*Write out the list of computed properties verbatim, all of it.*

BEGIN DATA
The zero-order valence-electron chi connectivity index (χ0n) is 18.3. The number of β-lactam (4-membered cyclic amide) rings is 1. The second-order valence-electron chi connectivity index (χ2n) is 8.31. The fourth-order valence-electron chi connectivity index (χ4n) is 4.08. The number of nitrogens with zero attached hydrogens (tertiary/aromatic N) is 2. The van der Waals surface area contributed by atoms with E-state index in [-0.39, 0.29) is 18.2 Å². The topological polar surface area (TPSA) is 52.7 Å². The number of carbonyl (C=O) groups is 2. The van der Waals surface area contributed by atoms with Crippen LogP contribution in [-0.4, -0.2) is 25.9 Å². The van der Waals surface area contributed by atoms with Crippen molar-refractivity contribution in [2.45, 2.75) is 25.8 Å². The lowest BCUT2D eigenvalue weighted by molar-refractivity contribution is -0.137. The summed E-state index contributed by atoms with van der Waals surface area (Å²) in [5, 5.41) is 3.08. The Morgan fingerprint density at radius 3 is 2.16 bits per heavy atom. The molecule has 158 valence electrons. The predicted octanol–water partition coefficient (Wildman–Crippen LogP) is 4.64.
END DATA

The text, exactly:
The zero-order valence-electron chi connectivity index (χ0n) is 18.3. The number of β-lactam (4-membered cyclic amide) rings is 1. The second-order valence-electron chi connectivity index (χ2n) is 8.31. The fourth-order valence-electron chi connectivity index (χ4n) is 4.08. The number of nitrogens with zero attached hydrogens (tertiary/aromatic N) is 2. The van der Waals surface area contributed by atoms with E-state index in [-0.39, 0.29) is 18.2 Å². The topological polar surface area (TPSA) is 52.7 Å². The number of carbonyl (C=O) groups is 2. The van der Waals surface area contributed by atoms with Crippen LogP contribution in [-0.4, -0.2) is 25.9 Å². The van der Waals surface area contributed by atoms with Crippen molar-refractivity contribution in [2.45, 2.75) is 25.8 Å². The lowest BCUT2D eigenvalue weighted by molar-refractivity contribution is -0.137. The summed E-state index contributed by atoms with van der Waals surface area (Å²) in [5, 5.41) is 3.08. The Morgan fingerprint density at radius 3 is 2.16 bits per heavy atom. The molecule has 158 valence electrons. The predicted octanol–water partition coefficient (Wildman–Crippen LogP) is 4.64.